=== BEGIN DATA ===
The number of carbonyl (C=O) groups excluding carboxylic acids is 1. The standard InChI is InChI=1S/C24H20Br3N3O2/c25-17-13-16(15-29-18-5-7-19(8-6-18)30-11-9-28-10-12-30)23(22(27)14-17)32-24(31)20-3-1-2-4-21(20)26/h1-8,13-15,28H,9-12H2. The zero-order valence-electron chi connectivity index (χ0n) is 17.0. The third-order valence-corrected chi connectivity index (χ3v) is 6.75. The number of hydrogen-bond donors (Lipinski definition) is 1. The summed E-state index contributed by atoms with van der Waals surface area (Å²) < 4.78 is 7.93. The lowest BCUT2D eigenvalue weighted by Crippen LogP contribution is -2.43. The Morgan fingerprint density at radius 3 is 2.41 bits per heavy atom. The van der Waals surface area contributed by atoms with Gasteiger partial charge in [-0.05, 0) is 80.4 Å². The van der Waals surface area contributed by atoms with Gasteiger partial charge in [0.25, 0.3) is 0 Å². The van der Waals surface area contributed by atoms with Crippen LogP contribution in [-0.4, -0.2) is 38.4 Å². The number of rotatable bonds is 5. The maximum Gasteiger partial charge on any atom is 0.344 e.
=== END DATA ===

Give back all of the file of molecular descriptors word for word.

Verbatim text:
The number of carbonyl (C=O) groups excluding carboxylic acids is 1. The standard InChI is InChI=1S/C24H20Br3N3O2/c25-17-13-16(15-29-18-5-7-19(8-6-18)30-11-9-28-10-12-30)23(22(27)14-17)32-24(31)20-3-1-2-4-21(20)26/h1-8,13-15,28H,9-12H2. The zero-order valence-electron chi connectivity index (χ0n) is 17.0. The third-order valence-corrected chi connectivity index (χ3v) is 6.75. The number of hydrogen-bond donors (Lipinski definition) is 1. The summed E-state index contributed by atoms with van der Waals surface area (Å²) < 4.78 is 7.93. The lowest BCUT2D eigenvalue weighted by Crippen LogP contribution is -2.43. The Morgan fingerprint density at radius 3 is 2.41 bits per heavy atom. The van der Waals surface area contributed by atoms with Gasteiger partial charge in [-0.05, 0) is 80.4 Å². The van der Waals surface area contributed by atoms with Gasteiger partial charge in [0.25, 0.3) is 0 Å². The van der Waals surface area contributed by atoms with Crippen LogP contribution in [-0.4, -0.2) is 38.4 Å². The number of rotatable bonds is 5. The maximum Gasteiger partial charge on any atom is 0.344 e.